There were 48 HBsAg-negative FC patients and 27 HBsAg-positive NFC patients in the clinic of our department. Three patients in the FC group were treated with NAs alone, and all the other patients were treated with Peg-IFN, switching from NAs with undetectable HBV DNA and HBsAg below 1,500 IU/mL. All patients in the FC group discontinued Peg-IFN after HBsAg disappeared. The patients in the NFC group were switched to NA monotherapy, and liver biopsies were performed on all patients. The liver biopsies were performed between 12 January 2017, and 11 August 2020. The patients were followed by regular visits. Forty-one positive control samples were originally stored in the liver tissue specimen bank of our department, which was retained before antiviral therapy in treatment-naïve CHB-group patients, and synchronous serum was collected. Specimens were stored in a refrigerator at −80°C. Liver biopsies were performed between 21 August 2010, and 26 May 2014. Ten patients outside the above cohorts were included for deep whole-genome sequencing of liver tissue, including four hepatitis B e antigen (HBeAg)-positive patients, three HBeAg-negative patients with treatment-naïve CHB, and three with an FC after antiviral treatment. The study protocol was consistent with the International Conference on Harmonization Guidelines, applicable regulations, and the ethical guidelines of the Declaration of Helsinki. The protocol and consent forms were approved by the Research Ethics Committee of the Third Affiliated Hospital of Sun Yat-sen University, China (2016, 2-129). Patients with antiviral therapy were obtained from a real-world study registered at clinicaltrails.gov (NCT02745704). All authors had access to the study data and reviewed and approved the final manuscript.

Serological and virological parameters

qHBsAg was measured with Elecsys HBsAg II Quant reagent kits (Roche Diagnostics, Indianapolis, IN, USA). Serum HBV DNA was assayed with a Roche COBAS AmpliPrep/COBAS TaqMan HBV Test v2.0 (Roche Molecular Diagnostics, Branchburg, NJ, USA). All procedures were performed following the manufacturer’s instructions. Serum hepatitis B core related antigen (HBcrAg) levels were measured with an automated chemiluminescent enzyme immunoassay (CLEIA) immunoassay analyzer and Lumipulse G HBcrAg kits (both from Fujirebio, Inc., Tokyo, Japan). HBcrAg values were expressed as log U/mL, and the measurement range was 3.0–7.0 U/mL. Serum samples were diluted with normal human serum and retested if the HBcrAg levels exceeded the upper limit.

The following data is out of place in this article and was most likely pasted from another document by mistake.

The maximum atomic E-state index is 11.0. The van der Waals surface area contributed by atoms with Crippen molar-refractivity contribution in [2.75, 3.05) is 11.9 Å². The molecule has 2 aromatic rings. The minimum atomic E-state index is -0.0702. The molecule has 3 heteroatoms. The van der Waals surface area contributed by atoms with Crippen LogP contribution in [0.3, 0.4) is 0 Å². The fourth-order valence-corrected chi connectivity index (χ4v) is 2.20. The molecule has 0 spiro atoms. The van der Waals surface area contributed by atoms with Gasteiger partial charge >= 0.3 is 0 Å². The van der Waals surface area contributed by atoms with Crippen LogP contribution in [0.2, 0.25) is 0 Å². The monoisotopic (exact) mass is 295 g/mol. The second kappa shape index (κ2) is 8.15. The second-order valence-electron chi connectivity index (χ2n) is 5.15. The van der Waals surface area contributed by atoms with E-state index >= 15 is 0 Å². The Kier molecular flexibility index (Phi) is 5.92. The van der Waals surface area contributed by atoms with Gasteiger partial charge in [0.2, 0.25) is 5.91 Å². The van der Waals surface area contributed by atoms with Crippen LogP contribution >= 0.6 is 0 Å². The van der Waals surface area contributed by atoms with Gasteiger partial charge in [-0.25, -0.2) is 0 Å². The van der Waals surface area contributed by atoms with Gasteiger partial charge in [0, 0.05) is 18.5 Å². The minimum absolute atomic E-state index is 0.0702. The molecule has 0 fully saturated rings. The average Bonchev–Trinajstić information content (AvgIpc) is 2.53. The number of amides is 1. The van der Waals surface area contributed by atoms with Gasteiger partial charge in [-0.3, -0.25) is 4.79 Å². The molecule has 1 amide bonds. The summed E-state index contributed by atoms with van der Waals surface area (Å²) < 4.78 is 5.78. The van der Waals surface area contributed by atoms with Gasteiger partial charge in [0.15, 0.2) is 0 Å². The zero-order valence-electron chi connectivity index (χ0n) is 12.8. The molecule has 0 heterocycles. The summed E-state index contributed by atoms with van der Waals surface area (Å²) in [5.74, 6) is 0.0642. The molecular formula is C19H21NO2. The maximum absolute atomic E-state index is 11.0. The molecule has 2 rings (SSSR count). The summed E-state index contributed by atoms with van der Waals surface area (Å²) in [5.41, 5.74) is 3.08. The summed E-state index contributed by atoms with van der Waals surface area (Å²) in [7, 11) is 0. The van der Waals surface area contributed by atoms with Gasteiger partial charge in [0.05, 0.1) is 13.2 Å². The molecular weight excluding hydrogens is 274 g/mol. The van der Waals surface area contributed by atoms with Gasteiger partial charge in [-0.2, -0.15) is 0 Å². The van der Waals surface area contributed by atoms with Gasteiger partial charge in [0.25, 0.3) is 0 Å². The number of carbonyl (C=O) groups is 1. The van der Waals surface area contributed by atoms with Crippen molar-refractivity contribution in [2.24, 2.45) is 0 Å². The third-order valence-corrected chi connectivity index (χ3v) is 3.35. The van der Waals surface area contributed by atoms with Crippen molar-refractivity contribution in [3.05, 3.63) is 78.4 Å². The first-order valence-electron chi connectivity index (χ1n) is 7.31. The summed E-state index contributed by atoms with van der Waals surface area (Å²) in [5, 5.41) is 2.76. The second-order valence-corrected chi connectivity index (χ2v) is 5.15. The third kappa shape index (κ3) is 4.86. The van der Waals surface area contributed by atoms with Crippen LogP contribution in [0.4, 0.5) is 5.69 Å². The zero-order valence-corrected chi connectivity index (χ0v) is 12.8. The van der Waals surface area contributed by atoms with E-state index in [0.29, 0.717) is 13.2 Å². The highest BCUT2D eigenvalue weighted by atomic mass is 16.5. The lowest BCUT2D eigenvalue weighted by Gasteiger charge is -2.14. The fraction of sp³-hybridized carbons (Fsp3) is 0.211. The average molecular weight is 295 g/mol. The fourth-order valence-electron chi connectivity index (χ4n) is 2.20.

Quantification of serum HBV pgRNA

Serum HBV pre-genomic RNA (pgRNA) levels were measured with a HBV pgRNA quantification kit (Supbio, Inc., Guangzhou, China) as previously described.7,8 HBV pgRNA in serum was isolated, treated with DNase I, and then reverse-transcribed with a commercial kit according to the manufacturer’s instructions. Finally, qPCR was performed without the use of reverse transcriptase. The lower limit of detection was 25 copies/mL.

Quantification of intrahepatic cccDNA

Liver biopsies were performed with ultrasound-guided techniques, and the tissue samples were preserved in liquid nitrogen. HBV cccDNA was purified from liver tissue using QIAamp DNA Mini Kits (Qiagen, Hilden, Germany) following the manufacturer’s instructions. Enzyme treatment, and PCR amplification were performed with the HBV cccDNA quantitative detection kits (Supbio, Inc., Guangzhou, China). In brief, 10 µL of extracted DNA was removed, 1 µL plasmid-safe ATP-dependent DNase (PSAD) enzyme and 39 µL of buffer were added, with incubation at 37°C for 30 m, and immediate transfer to a 70°C incubator for 30 m followed by centrifugation at 13,000 rpm for 1 minute, and storage at −20±5°C. qPCR reactions were performed with an Applied Biosystems 7500 real-time PCR System (Thermo Fisher Scientific, Waltham, MA, USA). The lower limit of detection was 600 copies/106 cells, and the quantitative range was 1×103 to 5×107 copies/106 cells.